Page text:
It's telling to compare this satisfyingly elemental stew to an earlier, much fancier version Marzinsky cooked when he was farther uptown at Fitler Dining Room. It was fine, but deconstructed, with more ingredients and parsley sauce dotting the plate for a fine-dining polish that suited the tony boutique. At Buckminster's in the now-emerging neighborhood of Point Breeze south of Washington Avenue, where momentum is building out from the American Sardine Bar, a dish with more fundamental appeal is a smart approach.
Not that Buckminster's lacks for ambition or bold statements about the culture shift it brings to a corner once occupied by the old-school tavern called Burg's. This kitchen makes its own butter, bakes whole-grain breads, and sources heritage ingredients from Lancaster County. The space's sleek overhaul (the basement was dug out for the kitchen) features walls lined with old bowling alley lumber, green metal, and a curious eyeglass motif.
Racy Austrian Grüner-Veltliner and fruity Sangiovese wines pour on draft. The beers trend obscure with oatmeal stout on nitro (Ballast Point Sextant), salty gose (Troublesome Off Color) and saison made with saffron (St. Benjamin Saison IX), a good match for the curry.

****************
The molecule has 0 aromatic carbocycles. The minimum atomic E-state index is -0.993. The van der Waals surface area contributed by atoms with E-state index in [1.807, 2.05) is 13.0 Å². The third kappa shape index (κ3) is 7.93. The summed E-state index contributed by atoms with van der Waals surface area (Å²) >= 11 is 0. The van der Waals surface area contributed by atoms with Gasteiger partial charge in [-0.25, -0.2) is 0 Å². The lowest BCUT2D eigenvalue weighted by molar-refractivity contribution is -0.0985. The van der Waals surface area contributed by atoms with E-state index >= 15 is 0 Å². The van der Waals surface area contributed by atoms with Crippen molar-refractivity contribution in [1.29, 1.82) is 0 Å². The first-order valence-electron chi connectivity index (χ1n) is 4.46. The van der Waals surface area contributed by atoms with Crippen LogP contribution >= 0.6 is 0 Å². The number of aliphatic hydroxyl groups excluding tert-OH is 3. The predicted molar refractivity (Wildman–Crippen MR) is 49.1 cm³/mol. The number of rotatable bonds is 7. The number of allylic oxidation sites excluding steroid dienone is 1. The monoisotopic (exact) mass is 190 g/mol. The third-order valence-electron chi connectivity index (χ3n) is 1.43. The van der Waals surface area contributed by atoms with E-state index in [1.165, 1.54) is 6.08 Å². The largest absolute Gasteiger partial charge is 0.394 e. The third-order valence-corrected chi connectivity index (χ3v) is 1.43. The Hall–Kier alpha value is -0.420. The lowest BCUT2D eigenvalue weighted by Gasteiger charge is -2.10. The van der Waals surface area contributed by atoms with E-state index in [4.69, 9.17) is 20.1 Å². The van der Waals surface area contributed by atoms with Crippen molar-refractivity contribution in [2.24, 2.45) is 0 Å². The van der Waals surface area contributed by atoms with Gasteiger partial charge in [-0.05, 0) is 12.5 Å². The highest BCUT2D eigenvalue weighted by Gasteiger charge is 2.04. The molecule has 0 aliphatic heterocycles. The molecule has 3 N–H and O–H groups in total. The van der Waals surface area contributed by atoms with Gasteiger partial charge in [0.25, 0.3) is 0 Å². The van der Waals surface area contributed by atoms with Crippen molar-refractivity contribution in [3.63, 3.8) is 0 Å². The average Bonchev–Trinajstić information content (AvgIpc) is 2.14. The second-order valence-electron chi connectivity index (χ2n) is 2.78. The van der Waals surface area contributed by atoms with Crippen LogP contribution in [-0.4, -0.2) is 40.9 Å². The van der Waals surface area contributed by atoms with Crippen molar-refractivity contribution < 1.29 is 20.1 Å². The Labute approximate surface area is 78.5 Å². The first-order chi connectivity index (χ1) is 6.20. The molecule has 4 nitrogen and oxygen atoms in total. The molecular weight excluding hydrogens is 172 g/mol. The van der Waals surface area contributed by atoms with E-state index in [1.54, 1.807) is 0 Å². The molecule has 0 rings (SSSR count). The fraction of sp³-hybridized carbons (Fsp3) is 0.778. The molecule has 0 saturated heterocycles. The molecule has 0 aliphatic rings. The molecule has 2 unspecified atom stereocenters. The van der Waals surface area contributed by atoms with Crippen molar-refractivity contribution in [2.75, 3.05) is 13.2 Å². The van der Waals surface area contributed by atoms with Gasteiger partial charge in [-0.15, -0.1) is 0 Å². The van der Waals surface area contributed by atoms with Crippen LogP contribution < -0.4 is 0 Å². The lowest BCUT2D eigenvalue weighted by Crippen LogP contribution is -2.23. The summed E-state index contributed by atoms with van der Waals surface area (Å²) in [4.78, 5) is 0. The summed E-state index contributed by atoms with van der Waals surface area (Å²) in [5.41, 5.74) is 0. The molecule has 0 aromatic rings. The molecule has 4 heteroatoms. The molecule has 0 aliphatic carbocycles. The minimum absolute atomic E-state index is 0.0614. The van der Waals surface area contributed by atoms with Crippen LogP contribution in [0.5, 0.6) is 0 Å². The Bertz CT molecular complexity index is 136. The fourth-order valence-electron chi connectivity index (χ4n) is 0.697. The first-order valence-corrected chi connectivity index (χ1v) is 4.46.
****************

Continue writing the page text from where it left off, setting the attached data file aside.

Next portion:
In a neighborhood still dotted with cheap cheesesteak shops and Chinese take-out corners cooking behind bullet-proof glass, the prospect of something called a "neo-bistro" sounds like a tough sell. But, in fact, this Parisian phenomenon, built around small restaurant-bars serving high-quality food at fair prices, is meant for a frontiering role.
I have no illusions about the audience here. The parsnip fries and little bowls of charred squid dusted with espelette pepper will likely find favor with the newest residents who have settled in the expensive rowhouses sprouting everywhere.